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Debian GNU/Linux Reference Guide
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9.1.3 Optimizing hardware

There are a few hardware optimization configurations that Debian leaves to the sysadmin to take care of.

  • hdparm

    • Hard disk access optimization. Very effective.

    • Dangerous. You must read hdparm(8) first.

    • hdparm -tT /dev/hda to test disk access speed.

    • hdparm -q -c3 -d1 -u1 -m16 /dev/hda to speed up a modern IDE system. (It may be dangerous.)

  • setcd

    • Compact disc drive access optimization.

    • setcd -x 2 to slow down to 2x speed.

    • See setcd(1).

  • setserial

    • Collection of tools for serial port management.

  • scsitools

    • Collection of tools for SCSI hardware management.

  • memtest86

    • Collection of tools for memory hardware management.

  • hwtools

    • Collection of tools for low-level hardware management.

      • irqtune: changes the IRQ priority of devices to allow devices that require high priority and fast service (e.g. serial ports, modems) to have it. 3x speedup of serial/modem throughput is possible.

      • scanport: scans I/O space from 0x100 to 0x3ff looking for installed ISA devices.

      • inb: a quick little hack that reads an I/O port and dumps the value in hex and binary.

  • schedutils

    • Linux scheduler utilities.

    • taskset, irqset, lsrt, and rt are included.

    • Together with nice and renice (not included), they allow full control of process scheduling parameters.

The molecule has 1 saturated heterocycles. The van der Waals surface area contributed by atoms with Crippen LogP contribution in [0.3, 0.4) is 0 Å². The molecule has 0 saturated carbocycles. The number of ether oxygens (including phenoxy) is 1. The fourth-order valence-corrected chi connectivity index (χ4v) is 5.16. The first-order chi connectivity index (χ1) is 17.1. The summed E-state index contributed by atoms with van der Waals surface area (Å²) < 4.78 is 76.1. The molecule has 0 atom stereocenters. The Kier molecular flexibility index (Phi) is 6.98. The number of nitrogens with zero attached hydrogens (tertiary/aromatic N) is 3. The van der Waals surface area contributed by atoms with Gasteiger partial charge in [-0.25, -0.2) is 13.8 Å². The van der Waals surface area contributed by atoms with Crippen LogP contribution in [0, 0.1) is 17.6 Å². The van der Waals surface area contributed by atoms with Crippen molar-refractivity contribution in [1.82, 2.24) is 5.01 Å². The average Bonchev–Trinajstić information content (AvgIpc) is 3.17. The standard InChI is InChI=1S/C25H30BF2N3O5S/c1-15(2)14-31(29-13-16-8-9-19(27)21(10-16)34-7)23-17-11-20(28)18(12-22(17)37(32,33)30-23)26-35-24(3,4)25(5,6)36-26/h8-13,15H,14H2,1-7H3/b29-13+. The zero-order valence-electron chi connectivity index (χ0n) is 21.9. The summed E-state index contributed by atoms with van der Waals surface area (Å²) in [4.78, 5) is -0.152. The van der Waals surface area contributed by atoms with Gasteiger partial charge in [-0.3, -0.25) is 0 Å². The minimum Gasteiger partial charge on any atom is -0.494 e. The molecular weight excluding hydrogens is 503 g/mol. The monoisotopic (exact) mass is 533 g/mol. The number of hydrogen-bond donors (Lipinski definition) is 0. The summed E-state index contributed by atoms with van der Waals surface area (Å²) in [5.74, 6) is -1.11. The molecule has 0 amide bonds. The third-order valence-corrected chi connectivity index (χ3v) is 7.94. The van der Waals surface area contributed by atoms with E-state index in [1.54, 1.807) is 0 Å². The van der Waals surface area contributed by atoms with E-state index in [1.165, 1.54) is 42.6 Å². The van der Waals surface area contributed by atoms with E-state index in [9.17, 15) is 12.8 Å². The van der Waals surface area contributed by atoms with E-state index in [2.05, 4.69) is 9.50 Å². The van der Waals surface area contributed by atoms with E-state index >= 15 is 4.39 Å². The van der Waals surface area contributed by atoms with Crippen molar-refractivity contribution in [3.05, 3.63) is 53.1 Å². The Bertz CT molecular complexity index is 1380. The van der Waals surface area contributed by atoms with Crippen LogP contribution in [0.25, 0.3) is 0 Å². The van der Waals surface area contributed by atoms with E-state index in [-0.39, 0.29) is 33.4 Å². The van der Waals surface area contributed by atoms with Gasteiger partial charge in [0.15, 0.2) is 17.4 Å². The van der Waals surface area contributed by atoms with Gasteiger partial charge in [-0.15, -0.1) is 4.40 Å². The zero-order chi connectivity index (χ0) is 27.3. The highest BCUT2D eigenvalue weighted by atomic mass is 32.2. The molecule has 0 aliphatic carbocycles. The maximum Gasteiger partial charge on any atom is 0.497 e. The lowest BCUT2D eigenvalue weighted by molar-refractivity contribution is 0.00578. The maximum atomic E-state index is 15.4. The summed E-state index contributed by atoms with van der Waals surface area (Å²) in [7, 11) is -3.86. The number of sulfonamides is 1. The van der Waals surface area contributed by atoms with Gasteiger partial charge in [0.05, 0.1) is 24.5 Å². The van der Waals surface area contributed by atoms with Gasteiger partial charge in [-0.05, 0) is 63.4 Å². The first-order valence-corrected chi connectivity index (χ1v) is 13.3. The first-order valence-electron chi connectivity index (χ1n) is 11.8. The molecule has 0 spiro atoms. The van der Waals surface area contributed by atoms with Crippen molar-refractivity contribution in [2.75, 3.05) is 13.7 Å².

Mounting a filesystem with the noatime option is also very effective in speeding up read access to the file. See fstab(5) and mount(8).

Some hardware can be tuned directly by the Linux kernel itself through the proc filesystem. See Tuning the kernel through the proc filesystem, Section 7.3.

There are many hardware-specific configuration utilities in Debian. Many of them address needs specific to the laptop PC. Here are some interesting packages available in Debian:

  • tpconfig - A program to configure touchpad devices

  • apmd - Utilities for Advanced Power Management (APM)

  • acpi - displays information on ACPI devices

  • acpid - Utilities for using ACPI

  • lphdisk - prepares hibernation partition for Phoenix NoteBIOS

  • sleepd - puts a laptop to sleep during inactivity

  • noflushd - allow idle hard disks to spin down

  • big-cursor - larger mouse cursors for X

  • acme - Enables the "multimedia buttons" found on laptops

  • tpctl - IBM ThinkPad hardware configuration tools

  • mwavem - Mwave/ACP modem support

  • toshset - Access much of the Toshiba laptop hardware interface

  • toshutils - Toshiba laptop utilities

  • sjog - A program to use the "Jog Dial" on Sony Vaio Laptops

  • spicctrl - Sony Vaio controller program to set LCD backlight brightness

Here, ACPI is a newer framework for the power management system than APM.

Some of these packages require special kernel modules. They are already included in the latest kernel source in many cases. In case of trouble, you may need to apply the latest patch to the kernel yourself.

Debian GNU/Linux Reference Guide
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  Published under the terms of the GNU General Public License Design by Interspire